According to Dr. Saka Audu, Commissioner for Health, who visited the affected areas on Thursday, that it was a strange diseases that was unknown.
“We initially suspected Lassa Fever after getting some misleading reports about people bleeding around, so we made a diagnosis for viral haemorrhagic fever (lassa fever), but the result was negative,” Dr. Jannette Hathorn, a Consultant at ECWA Hospital, Egbe told Audu.
She said that the first case was that of a child of two and half years, who died 12 hours after he was brought to the hospital.
“We are sure it is not lassa fever; but our concern is that we do not know exactly what is happening. We have not arrived at a definitive diagnosis.
“Two adult patients were also brought here; one showed symptoms of ulcer-viral illness, but there was no bleeding component of any haemorrhagic symptom.
“We isolated them and both of them were treated for malaria. When they started improving, we let them go.
“Another parent brought a child to the hospital and pleaded for help. He said that 50 people had died in their village with similar symptoms of bloodstained vomiting, diarrhea and fever.
“When the child died, we called the World Health Organisation (WHO). Yesterday (Wednesday), their officials came and took samples of everything; we must know exactly what we are dealing with,” she said.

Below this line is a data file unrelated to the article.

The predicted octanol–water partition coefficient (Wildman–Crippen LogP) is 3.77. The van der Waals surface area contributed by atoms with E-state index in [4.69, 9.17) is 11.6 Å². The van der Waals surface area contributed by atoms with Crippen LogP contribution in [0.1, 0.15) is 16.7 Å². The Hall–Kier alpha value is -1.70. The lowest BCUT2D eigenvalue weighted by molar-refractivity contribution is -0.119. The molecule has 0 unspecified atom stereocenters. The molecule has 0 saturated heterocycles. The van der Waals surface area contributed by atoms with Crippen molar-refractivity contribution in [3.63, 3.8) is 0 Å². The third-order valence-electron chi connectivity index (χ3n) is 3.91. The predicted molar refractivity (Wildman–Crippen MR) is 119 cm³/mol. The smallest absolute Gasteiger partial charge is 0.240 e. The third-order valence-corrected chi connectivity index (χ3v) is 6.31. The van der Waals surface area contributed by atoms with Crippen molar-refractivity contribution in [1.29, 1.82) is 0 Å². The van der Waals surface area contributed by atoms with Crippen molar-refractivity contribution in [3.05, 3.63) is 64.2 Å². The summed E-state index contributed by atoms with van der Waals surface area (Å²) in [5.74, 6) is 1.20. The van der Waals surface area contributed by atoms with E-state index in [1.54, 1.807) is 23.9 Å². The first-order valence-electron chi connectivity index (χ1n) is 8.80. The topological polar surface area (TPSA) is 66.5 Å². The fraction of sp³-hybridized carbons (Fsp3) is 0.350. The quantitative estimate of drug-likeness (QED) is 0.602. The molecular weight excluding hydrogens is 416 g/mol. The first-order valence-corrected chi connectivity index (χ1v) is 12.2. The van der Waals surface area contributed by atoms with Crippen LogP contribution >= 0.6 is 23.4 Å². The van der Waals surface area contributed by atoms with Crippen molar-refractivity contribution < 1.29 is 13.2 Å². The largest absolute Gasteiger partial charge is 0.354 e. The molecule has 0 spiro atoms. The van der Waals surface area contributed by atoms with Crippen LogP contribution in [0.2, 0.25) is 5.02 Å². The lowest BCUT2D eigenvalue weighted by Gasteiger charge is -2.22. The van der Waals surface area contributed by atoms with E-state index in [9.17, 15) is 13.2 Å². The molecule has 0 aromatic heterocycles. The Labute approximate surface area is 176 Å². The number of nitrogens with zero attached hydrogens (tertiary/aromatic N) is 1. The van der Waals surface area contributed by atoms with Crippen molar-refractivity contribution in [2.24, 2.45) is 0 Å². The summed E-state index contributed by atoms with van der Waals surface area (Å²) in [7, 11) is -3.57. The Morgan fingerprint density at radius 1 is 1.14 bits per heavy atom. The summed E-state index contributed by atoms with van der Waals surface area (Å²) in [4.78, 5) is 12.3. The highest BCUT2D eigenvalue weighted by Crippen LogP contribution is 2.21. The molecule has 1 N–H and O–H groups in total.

Audu, who described the situation as “serious”, said that the visit was to assess the it “especially since many lives have been lost to the disease”.
“We want to determine the cause of these mysterious deaths and then proffer solution to it.
“Government is committed to assisting the people irrespective of how remote their settlements may be. We must ensure that we take healthcare to the door steps of rural dwellers. THINK YOUR FRIEND WOULD BE INTRESTED? SHARE THIS STORY USING ANY OF THE SHARE BUTTON BELOW ⬇ PLACE YOUR TEXT ADVERT BELOW:>>>>>>>>>>>>>>>>>>>>>>>>>>>>>>>>>>>>>>>>